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CMMI and Requirements Part I

CMMI and Requirements Part I
A lot of our clients are looking at CMMI-Dev (http://www.sei.cmu.edu/publications/documents/06.reports/06tr008.html) to see how their software development organizations can benefit from it. However what I have noticed is that many people refer to CMMI as a process. CMMI is actually a framework for developing and improving processes. What does this mean? This mean the CMMI does not prescribe step by step what you should do, instead they give “Specific Goals” and “Specific Practices” which describe what criteria a process should satisfy. CMMI defines 22 process areas and 5 (or 6 if you count zero as a level) levels of maturity. Two of the process areas are related to requirements, Requirements Management which is a Level 2 process and Requirements Development which is a Level 3 process.

The 6 levels are:





The CMMI-Dev specification defines a requirement as:
(1) A condition or capability needed by a user to solve a problem or achieve an objective.
(2) A condition or capability that must be met or possessed by a product or product component to satisfy a contract, standard, specification, or other formally imposed documents.
(3) A documented representation of a condition or capability as in (1) or (2).
There are two Process Areas related to requirements, Requirements Development and Requirements Management.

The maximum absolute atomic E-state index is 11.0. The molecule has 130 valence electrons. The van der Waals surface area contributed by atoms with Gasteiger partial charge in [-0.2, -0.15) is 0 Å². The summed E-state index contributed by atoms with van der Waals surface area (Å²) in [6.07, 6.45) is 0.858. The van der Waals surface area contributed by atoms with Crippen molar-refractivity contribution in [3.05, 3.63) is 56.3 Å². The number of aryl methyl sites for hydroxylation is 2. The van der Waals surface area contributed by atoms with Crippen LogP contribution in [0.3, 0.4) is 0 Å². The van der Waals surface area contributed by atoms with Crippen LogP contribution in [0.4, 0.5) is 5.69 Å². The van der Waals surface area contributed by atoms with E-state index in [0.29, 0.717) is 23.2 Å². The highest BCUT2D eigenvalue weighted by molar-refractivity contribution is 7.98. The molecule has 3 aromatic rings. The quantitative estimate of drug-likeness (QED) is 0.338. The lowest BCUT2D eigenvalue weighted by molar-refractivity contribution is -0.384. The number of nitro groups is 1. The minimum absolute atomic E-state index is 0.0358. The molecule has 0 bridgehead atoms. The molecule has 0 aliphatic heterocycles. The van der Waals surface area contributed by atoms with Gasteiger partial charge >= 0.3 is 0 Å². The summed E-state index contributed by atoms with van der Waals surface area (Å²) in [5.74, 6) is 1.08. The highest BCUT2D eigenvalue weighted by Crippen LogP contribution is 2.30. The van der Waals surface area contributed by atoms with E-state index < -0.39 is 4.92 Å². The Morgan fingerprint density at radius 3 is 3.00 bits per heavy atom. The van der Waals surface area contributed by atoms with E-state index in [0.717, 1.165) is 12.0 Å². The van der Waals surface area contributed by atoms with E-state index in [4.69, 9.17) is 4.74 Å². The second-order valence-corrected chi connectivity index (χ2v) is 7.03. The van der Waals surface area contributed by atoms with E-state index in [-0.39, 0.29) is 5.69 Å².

Requirements Development (Level 3)
• SG 1 Develop Customer Requirements
– SP 1.1 Elicit Needs
– SP 1.2 Develop the Customer Requirements
• SG 2 Develop Product Requirements
– SP 2.1 Establish Product and Product Component Requirements
– SP 2.2 Allocate Product Component Requirements
– SP 2.3 Identify Interface Requirements
• SG 3 Analyze and Validate Requirements
– SP 3.1 Establish Operational Concepts and Scenarios
– SP 3.2 Establish a Definition of Required Functionality
– SP 3.3 Analyze Requirements
– SP 3.4 Analyze Requirements to Achieve Balance
– SP 3.5 Validate Requirements
Requirements Management (Level 2)
• SG 1 Manage Requirements
– SP 1.1 Obtain an Understanding of Requirements
– SP 1.2 Obtain Commitment to Requirements
– SP 1.3 Manage Requirements Changes
– SP 1.4 Maintain Bidirectional Traceability of Requirements
– SP 1.5 Identify Inconsistencies Between Project Work and Requirements
As you can see, the Specific Goals and Specific Practices are quite high level. Therefore, there are a number of processes that could satisfy the criteria. The key point is that the CMMI describes the areas of a process that should be examined. In subsequent articles I will examine how various processes satisfy the letter and the spirit of the CMMI requirements process areas.
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